$('#traffic_light input.on).css('background-color', 'orange');
$('#traffic_light input.on).fadeIn('slow');

Instead, first save the object to a local variable, and continue your operations:

var $active_light = $('#traffic_light input.on');
$active_light.bind('click', function(){...});
$active_light.css('border', '3px dashed yellow');
$active_light.css('background-color', 'orange');
$active_light.fadeIn('slow');

Tip: Since we want to remember that our local variable is a jQuery wrapped set, we are using $ as a prefix. Remember, never repeat a jQuery selection operation more than once in your application.

Bonus Tip – Storing jQuery results for later

If you intend to use the jQuery result object(s) in another part of your program, or should your function execute more than once, cache it in an object with a global scope. By defining a global container with jQuery results, we can reference them from within other functions:

// Define an object in the global scope (i.e. the window object)
window.$my =
{
	// Initialize all the queries you want to use more than once
	head : $('head'),
	traffic_light : $('#traffic_light'),
	traffic_button : $('#traffic_button')
};

function do_something()
{
	// Now you can reference the stored results and manipulate them
	var script = document.createElement('script');
	$my.head.append(script);

	// When working inside functions, continue to save jQuery results
	// to your global container.
	$my.cool_results = $('#some_ul li');
	$my.other_results = $('#some_table td');

	// Use the global functions as you would a normal jQuery result
	$my.other_results.css('border-color', 'red');
	$my.traffic_light.css('border-color', 'green');
}

4. Harness the Power of Chaining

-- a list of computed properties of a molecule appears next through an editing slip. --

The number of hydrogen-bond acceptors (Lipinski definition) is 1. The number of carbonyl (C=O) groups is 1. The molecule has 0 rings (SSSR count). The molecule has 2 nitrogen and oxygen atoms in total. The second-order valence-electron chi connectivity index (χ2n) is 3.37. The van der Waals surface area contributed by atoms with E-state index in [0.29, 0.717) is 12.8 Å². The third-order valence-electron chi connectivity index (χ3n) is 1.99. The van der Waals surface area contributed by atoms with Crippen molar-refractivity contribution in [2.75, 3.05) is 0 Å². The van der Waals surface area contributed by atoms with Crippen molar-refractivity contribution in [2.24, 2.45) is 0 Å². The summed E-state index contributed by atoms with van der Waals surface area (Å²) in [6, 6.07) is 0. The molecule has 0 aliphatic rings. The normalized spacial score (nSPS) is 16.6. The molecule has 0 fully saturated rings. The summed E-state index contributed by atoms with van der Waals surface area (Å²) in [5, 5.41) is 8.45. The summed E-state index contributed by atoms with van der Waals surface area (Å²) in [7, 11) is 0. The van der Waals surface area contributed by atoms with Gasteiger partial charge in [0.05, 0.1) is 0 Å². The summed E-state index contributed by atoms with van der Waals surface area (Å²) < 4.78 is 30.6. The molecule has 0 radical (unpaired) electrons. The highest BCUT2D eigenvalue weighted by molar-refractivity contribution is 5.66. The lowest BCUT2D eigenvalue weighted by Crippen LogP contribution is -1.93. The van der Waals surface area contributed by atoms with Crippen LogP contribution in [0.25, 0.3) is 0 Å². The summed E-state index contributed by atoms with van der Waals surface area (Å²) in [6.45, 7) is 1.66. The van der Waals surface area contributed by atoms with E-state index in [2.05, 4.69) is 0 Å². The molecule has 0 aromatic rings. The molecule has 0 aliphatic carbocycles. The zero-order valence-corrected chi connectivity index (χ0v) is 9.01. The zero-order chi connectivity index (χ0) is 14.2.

The previous example can also be accomplished like this:

var $active_light = $('#traffic_light input.on');$active_light.bind('click', function(){...})
	.css('border', '3px dashed yellow')
	.css('background-color', 'orange')
	.fadeIn('slow');

This allows us to write less code, making our JavaScript more lightweight.

5. Use Sub-queries

jQuery allows us to run additional selector operations on a wrapped set. This reduces performance overhead on subsequent selections since we already grabbed and stored the parent object in a local variable.

<div id="content">
	<form method="post" action="/">
		<h2>Traffic Light</h2>
		<ul id="traffic_light">
			<li><input type="radio" class="on" name="light" value="red" /> Red</li>
			<li><input type="radio" class="off" name="light" value="yellow" /> Yellow</li>
			<li><input type="radio" class="off" name="light" value="green" /> Green</li>
		</ul>
		<input class="button" id="traffic_button" type="submit" value="Go" />
	</form>
</div>

For example, we can leverage sub-queries to grab the active and inactive lights and cache them for later manipulation.

var $traffic_light = $('#traffic_light'),
	$active_light = $traffic_light.find('input.on'),
	$inactive_lights = $traffic_light.find('input.off');

Tip: You can declare multiple local variables by separating them with commas – save those bytes!

6. Limit Direct DOM Manipulation

The basic idea here is to create exactly what you need in memory, and then update the DOM. This is not a jQuery best practice, but a must for efficient JavaScript. Direct DOM manipulation is slow. For example, if you need to dynamically create a list of elements, do not do this: